The last type is the modern digital displays using LCD (liquid crystal display) or LED (light-emitting diodes). This display can be seen on many smartwatches where the watch uses a more advanced and nicer looking display. The numbers on this type of display is also easier to be understood as it’s not as “blocky” as the 7-segment digital display. In addition, these displays typically has colors which make it more attractive to look at.
The main advantage of digital display on watches is how easy it is to tell time. Our brain can register time faster by looking at numbers (on a digital display) compared to the classic analog 3-hands watch. This one advantage is a great one especially for those that needs to be able to tell time as fast as they can.
What Is Digital Watch Made Of?
Most of the digital watches nowadays uses plastic as its main components, especially for the outer case. Plastic is a great material as it’s cheap and can be formed into various shapes. It’s also sturdy and is very light. There are also more expensive digital watches that use stainless steel or aluminum as its case material (case in point, the Apple watches).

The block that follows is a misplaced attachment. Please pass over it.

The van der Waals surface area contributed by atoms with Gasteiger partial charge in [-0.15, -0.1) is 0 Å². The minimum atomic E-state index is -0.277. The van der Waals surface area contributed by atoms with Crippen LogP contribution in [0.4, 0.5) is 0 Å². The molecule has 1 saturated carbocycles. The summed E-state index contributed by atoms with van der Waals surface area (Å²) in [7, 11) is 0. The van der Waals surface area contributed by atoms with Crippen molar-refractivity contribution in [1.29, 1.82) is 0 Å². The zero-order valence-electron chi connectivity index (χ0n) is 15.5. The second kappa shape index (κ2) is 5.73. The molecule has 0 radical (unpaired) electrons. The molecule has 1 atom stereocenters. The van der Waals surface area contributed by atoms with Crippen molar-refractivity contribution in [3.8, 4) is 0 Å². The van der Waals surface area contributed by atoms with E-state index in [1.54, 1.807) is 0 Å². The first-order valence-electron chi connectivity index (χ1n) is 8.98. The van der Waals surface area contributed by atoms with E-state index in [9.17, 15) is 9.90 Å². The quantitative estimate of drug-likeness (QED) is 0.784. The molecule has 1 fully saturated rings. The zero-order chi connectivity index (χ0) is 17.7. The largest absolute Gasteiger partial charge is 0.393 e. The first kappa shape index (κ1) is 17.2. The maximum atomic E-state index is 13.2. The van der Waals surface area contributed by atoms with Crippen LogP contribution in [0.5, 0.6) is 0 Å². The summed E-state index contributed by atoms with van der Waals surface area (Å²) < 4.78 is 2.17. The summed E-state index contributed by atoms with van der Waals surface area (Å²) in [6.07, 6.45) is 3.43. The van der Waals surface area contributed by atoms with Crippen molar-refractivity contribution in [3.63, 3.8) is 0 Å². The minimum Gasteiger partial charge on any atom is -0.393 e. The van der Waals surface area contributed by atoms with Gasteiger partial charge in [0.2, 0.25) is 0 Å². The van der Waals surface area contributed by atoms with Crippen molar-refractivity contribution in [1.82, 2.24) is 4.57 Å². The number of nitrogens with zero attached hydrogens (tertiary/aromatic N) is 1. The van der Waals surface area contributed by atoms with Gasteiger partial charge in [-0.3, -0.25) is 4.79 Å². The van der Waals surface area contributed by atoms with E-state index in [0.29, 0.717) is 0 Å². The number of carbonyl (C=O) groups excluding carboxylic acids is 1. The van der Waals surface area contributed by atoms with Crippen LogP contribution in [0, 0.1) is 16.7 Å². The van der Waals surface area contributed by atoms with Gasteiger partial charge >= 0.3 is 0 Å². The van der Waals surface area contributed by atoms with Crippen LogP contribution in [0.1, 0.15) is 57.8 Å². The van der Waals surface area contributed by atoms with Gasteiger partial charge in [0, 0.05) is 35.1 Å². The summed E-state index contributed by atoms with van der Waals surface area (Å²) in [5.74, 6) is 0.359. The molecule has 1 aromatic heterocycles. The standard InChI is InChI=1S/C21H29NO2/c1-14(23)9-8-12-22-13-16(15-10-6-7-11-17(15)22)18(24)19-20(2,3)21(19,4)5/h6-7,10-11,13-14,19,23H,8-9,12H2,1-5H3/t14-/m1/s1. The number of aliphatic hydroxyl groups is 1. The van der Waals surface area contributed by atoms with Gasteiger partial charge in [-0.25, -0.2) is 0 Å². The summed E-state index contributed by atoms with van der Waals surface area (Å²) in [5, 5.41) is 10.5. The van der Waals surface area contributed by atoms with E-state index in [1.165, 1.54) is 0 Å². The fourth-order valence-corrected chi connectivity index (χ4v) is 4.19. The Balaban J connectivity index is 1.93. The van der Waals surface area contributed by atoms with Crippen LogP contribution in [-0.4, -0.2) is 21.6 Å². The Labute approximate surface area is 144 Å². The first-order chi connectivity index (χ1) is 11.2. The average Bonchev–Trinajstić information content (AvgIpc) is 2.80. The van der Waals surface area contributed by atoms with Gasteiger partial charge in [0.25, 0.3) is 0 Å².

The internal components of the watch is the typical electronic stuffs: microchips, battery, wires and so on. The microchip is usually made of silicon while the LED display can be made of gallium phosphide or other materials.
The material for the strap is more conventional with the use of rubber, steel or leather bands (all the kind of stuffs already available on most watches).
How do you program a digital watch? Programming a digital watch can be done by going to the time setting mode and change its time. As this will largely depend on the type of watch used and settings available, it’s recommended to read the user manual or watch a YouTube video on how to set the time for your specific digital watch.
What was the first digital watch with LED display? The Pulsar was the first digital wristwatch with LED display and was introduced in 1970. It’s one of the watches from Hamilton and was also featured in Stanley Kubrick movie 2001: A Space Odyssey.
I hope this article about how digital watches work is beneficial to you. Do let me know if you have questions or comments on it by commenting below.